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PostPosted: 23 Jan 2016 14:54 
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Dyes which allow tumours to glow so that surgeons can see exactly where cancer lies in the body will be used in operations within a decade, scientists predict. Researchers have shown that it is possible to dye the enzymes produced by cancer cells so that tumours can be spotted, and dealt with more easily. It will mean that surgeons can accurately remove cancerous tissue while leaving healthy areas behind. And it could spell the end of intensive chemotherapy as doctors could be sure they had cleared out all of the cancerous cells.

"It's a field that's up and coming really fast right now," says biochemist Dr Matthew Bogyo, of Stanford University. "Most people have no idea this stuff can be done, its sounds like science fiction, but we're less than a decade away from this becoming standard practice." Under the new technique patients would be connected to an intravenous drip which sends dye molecules into the blood, where they travel to tumours. The surgeon would then insert a small camera into the patient which would show the tumour glowing bright green.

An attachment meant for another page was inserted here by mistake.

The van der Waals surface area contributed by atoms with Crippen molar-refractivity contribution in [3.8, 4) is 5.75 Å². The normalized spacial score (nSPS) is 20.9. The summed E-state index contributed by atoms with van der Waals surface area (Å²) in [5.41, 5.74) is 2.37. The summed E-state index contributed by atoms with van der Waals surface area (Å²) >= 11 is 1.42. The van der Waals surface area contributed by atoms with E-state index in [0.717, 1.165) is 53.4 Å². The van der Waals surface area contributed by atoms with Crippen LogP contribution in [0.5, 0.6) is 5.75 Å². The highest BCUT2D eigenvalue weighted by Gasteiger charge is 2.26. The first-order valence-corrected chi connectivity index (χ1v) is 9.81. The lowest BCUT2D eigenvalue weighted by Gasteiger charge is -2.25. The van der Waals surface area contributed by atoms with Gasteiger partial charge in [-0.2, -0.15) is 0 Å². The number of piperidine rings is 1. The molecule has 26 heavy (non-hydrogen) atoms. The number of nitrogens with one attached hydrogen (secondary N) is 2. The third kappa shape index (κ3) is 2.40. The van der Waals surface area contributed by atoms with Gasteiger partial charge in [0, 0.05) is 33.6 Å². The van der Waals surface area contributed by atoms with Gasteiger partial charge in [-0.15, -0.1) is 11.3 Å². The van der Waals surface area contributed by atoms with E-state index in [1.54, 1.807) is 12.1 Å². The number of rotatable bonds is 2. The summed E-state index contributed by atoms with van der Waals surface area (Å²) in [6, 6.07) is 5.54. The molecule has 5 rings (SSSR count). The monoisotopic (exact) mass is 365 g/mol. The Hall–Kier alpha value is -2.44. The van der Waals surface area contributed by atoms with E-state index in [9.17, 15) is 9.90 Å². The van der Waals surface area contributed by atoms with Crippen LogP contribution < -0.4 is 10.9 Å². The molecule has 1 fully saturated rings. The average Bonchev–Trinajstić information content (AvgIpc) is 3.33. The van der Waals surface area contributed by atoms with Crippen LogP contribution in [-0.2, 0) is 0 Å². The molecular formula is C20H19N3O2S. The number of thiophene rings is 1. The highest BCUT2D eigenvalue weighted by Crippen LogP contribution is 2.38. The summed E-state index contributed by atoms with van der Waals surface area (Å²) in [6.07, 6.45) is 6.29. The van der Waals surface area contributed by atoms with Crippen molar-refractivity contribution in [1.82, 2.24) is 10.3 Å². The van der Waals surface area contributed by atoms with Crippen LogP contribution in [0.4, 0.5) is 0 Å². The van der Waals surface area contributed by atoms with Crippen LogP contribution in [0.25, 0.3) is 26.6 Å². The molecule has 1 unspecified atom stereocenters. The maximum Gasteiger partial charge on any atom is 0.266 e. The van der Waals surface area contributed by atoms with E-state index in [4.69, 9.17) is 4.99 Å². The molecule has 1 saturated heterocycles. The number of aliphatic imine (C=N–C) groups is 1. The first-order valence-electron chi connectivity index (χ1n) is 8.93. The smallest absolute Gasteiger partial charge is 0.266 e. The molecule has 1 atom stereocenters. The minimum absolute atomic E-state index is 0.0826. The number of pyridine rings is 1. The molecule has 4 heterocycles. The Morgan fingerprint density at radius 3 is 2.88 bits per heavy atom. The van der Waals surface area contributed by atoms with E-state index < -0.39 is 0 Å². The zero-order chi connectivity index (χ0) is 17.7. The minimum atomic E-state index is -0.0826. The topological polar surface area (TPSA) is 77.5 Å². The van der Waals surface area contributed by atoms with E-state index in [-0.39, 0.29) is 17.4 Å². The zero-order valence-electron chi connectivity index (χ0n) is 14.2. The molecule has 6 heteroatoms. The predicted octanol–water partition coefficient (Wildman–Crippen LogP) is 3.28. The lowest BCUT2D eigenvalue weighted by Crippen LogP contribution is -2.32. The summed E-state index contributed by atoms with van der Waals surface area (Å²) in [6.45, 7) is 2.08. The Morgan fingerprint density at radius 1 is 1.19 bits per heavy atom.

It could then be removed quickly with keyhole surgery. Fluorescence detection is already in use during surgery. Surgeons can use instruments to detect dyes in the blood that make the blood glow and help doctors find blood vessels or detect successful perfusion of tissues during transplant. Dr Bogyo's lab at the Stanford University School of Medicine has been working on chemical agents that can target enzymes that are specifically secreted by cancer cells. "Ideally, we'd like a silver bullet that can light up any lesions that you want to remove," Bogyo says. "The enzymes my lab works on tend to be involved in any kind of inflammatory process, but other agents are more specific, say, markers in prostate cancer." The method would cut the cost of repeat tumour removal operations as most surgery would be successful the first time.

A review of the progress of the technology was published in the journal Chemistry & Biology.

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